Acest volum, intitulat The Idea and Ideal of the Town Between Late Antiquity and the Early Middle Ages, face parte din seria The Transformation of the Roman World. A Scientific Programme of the European Science Foundation. Brill, 1999.
It is… important to stress the sophistication of the Roman achievement, the traume of its dissolution, and the importance of its partial survival (wich was much greater in the Mediteranean regions than in the North). Otherwise, there is a risk that the overall “Transformation” project may settle into a comfortable orthodoxy wich depicts the “Transformation of the Roman World” as a essentially progressive (and north-European) phenomenon – the birth of Germanic, and eventually “Carolingian”, Europe, whose “real” care lay north of the Alps, east of the Pyrenees and west of the Elbe. It is striking how well this historical perspective suits a European Union centred on Strasourg, Brussels and Frankfurt.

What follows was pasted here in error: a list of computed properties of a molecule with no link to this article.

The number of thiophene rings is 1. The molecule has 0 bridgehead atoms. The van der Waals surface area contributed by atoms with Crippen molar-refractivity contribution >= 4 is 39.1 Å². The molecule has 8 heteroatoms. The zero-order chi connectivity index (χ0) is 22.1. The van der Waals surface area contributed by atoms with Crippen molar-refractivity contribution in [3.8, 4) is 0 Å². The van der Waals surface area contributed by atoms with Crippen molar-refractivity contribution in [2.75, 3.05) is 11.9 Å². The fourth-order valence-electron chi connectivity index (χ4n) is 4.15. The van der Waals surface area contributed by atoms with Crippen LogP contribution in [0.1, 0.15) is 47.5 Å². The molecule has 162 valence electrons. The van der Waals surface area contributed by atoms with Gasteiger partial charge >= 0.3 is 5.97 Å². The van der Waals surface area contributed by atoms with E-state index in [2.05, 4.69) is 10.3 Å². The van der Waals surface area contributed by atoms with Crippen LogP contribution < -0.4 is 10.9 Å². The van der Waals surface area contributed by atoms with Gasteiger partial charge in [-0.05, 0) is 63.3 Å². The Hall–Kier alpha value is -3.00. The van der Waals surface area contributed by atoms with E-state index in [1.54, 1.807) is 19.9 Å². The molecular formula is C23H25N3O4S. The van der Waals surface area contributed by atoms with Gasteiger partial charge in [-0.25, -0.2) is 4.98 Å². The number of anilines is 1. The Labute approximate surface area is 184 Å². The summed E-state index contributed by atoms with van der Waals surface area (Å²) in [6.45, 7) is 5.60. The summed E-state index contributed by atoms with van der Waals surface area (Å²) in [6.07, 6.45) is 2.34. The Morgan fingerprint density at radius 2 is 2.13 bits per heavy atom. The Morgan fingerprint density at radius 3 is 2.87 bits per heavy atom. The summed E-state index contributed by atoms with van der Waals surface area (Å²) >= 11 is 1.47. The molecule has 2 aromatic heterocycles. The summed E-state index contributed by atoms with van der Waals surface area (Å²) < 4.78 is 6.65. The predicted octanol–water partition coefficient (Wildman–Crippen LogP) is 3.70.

With the declining status of classical education in the modern world, it is not surprising that Rome and its heritage are losing the unifying cultural role that they once played within Europe (both within the former frontiers of the Empire and beyond them). But sadly, a new European origin-myth, this time centred on the Carolingian Empire, is unlikely to prove any better an historical glue with wich to bound the diverse peoples of Europe.
Volumul poate fi rasfoit aici.
Recenzie pro, aici.